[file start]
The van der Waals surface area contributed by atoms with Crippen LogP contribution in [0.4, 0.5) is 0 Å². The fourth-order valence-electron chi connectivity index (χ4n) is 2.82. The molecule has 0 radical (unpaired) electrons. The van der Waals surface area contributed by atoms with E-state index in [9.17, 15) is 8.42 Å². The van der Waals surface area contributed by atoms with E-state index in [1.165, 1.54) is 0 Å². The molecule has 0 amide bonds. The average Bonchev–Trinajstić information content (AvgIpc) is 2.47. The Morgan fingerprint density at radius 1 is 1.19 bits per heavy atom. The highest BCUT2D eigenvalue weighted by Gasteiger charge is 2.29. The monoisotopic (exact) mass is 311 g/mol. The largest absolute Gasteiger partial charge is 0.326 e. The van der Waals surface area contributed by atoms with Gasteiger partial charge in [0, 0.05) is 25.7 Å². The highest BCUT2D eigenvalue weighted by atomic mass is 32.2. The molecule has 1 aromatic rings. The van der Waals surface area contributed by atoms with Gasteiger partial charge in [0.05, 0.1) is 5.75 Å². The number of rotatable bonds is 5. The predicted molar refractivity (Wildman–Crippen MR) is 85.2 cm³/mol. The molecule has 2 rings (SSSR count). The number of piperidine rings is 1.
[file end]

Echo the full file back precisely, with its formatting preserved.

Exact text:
The van der Waals surface area contributed by atoms with Crippen LogP contribution in [0.4, 0.5) is 0 Å². The fourth-order valence-electron chi connectivity index (χ4n) is 2.82. The molecule has 0 radical (unpaired) electrons. The van der Waals surface area contributed by atoms with E-state index in [9.17, 15) is 8.42 Å². The van der Waals surface area contributed by atoms with E-state index in [1.165, 1.54) is 0 Å². The molecule has 0 amide bonds. The average Bonchev–Trinajstić information content (AvgIpc) is 2.47. The Morgan fingerprint density at radius 1 is 1.19 bits per heavy atom. The highest BCUT2D eigenvalue weighted by Gasteiger charge is 2.29. The monoisotopic (exact) mass is 311 g/mol. The largest absolute Gasteiger partial charge is 0.326 e. The van der Waals surface area contributed by atoms with Gasteiger partial charge in [0, 0.05) is 25.7 Å². The highest BCUT2D eigenvalue weighted by atomic mass is 32.2. The molecule has 1 aromatic rings. The van der Waals surface area contributed by atoms with Gasteiger partial charge in [0.05, 0.1) is 5.75 Å². The number of rotatable bonds is 5. The predicted molar refractivity (Wildman–Crippen MR) is 85.2 cm³/mol. The molecule has 2 rings (SSSR count). The number of piperidine rings is 1.